Long-term alcohol use can worsen all of these impacts on the brain. Some studies have even indicated that chronic alcoholism can both shrink the brain and contribute to the development of dementia and other forms of memory loss.

Alcohol and Anger

A 2015 study published in the Journal of Substance Abuse Treatment explored the connection between anger and alcohol use. As seen above, alcohol can severely impact areas of the brain responsible for regulating emotions and decision-making, as well as removing inhibitions and making people with AUD more likely to engage in behavior they would not when sober.

Researchers wanted to explore the connection between alcohol and anger, and whether individuals who sought treatment for alcohol use also reported higher levels of anger-related behavior. Among their findings:

  • People with AUD show higher signs of anger than those who do not have an AUD
  • Higher levels of anger often leads to higher levels of alcohol consumption
  • Alcohol appears to make aggressive behavior more likely
  • People who score higher on tests for anger are more likely to become aggressive when under the influence of alcohol

Another study published in the Journal of Experimental Social Psychology found a connection between alcohol, anger, and the ability to consider future consequences. In a study with more than 400 mixed-gender participants, researchers asked participants to consume portions of alcohol and then compete in a test against another study participant. If one participant performed better than the other, the winner would deliver an electric shock to the loser. (In reality, there was no electric shock delivered).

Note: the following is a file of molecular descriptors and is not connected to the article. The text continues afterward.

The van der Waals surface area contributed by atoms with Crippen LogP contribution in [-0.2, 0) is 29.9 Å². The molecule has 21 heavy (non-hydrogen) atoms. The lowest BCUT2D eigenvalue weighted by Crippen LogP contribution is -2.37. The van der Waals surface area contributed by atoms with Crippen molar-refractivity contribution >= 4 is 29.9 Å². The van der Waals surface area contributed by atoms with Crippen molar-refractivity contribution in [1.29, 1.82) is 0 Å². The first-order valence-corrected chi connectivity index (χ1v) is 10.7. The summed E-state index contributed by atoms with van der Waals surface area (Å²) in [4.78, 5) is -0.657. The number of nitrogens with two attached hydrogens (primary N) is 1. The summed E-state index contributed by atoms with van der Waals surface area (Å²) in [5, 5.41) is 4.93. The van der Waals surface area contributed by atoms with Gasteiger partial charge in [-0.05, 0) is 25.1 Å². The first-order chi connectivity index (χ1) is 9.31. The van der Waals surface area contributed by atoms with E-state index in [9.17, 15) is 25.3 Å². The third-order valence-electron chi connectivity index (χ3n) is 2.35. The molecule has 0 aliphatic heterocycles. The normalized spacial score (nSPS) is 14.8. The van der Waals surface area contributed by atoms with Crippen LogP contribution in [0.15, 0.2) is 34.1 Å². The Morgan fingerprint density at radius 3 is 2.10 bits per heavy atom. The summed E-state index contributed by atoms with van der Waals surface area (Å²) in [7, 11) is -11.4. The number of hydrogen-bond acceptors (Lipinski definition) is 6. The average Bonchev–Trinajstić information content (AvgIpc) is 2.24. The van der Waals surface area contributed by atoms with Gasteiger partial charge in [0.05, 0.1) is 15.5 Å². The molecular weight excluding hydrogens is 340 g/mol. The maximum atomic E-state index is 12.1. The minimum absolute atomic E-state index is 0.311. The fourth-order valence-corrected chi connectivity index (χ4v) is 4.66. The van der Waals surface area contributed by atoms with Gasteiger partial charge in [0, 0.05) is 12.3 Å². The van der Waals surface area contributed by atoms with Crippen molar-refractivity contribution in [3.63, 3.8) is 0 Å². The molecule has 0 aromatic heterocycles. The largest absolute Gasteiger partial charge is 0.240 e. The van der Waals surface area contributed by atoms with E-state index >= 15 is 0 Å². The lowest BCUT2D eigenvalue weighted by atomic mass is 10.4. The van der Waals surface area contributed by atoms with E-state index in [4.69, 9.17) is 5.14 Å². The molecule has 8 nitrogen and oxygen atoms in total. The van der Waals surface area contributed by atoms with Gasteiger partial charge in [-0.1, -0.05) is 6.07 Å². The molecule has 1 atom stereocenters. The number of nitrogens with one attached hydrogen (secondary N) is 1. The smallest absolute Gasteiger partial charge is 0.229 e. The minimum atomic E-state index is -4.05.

“People who were present-focused and drunk shocked their opponents longer and harder than anyone else in the study,” researcher Brad Bushman of Ohio State University told ScienceDaily.

While the study indicates that individuals with an inclination to consider the present over the future are more likely to display angry reactions while drunk, it’s clear that alcohol has a link to anger.

Luckily, addiction treatment professionals are aware of the connection between alcohol consumption and anger and have developed resources to help.

Getting Help

Alcoholics Anonymous, one of the country’s oldest and most prestigious group support programs, has long recognized the link between alcohol and anger. Therefore, most AA support groups encourage members to explore anger as part of their recovery. At least one academic study indicates that AA members who attend sessions regularly and commit to the 12-step framework see a reduction in anger while getting sober.

Many addiction treatment programs also provide Cognitive-Behavioral Therapy, or CBT, which helps individuals process negative habits and behaviors and develop more positive, healthier alternatives. When led by a skilled therapist with a deep understanding of an individual’s background and experiences, CBT may be effective in helping to develop calming habits and other anger-reduction techniques.

If anger is an issue for you or a loved one when you drink, contact an addiction treatment professional near you and inform them of your needs. A reputable treatment program will be able to assess whether their program is a good fit for your recovery goals or whether they should refer you to a program more specialized around your needs.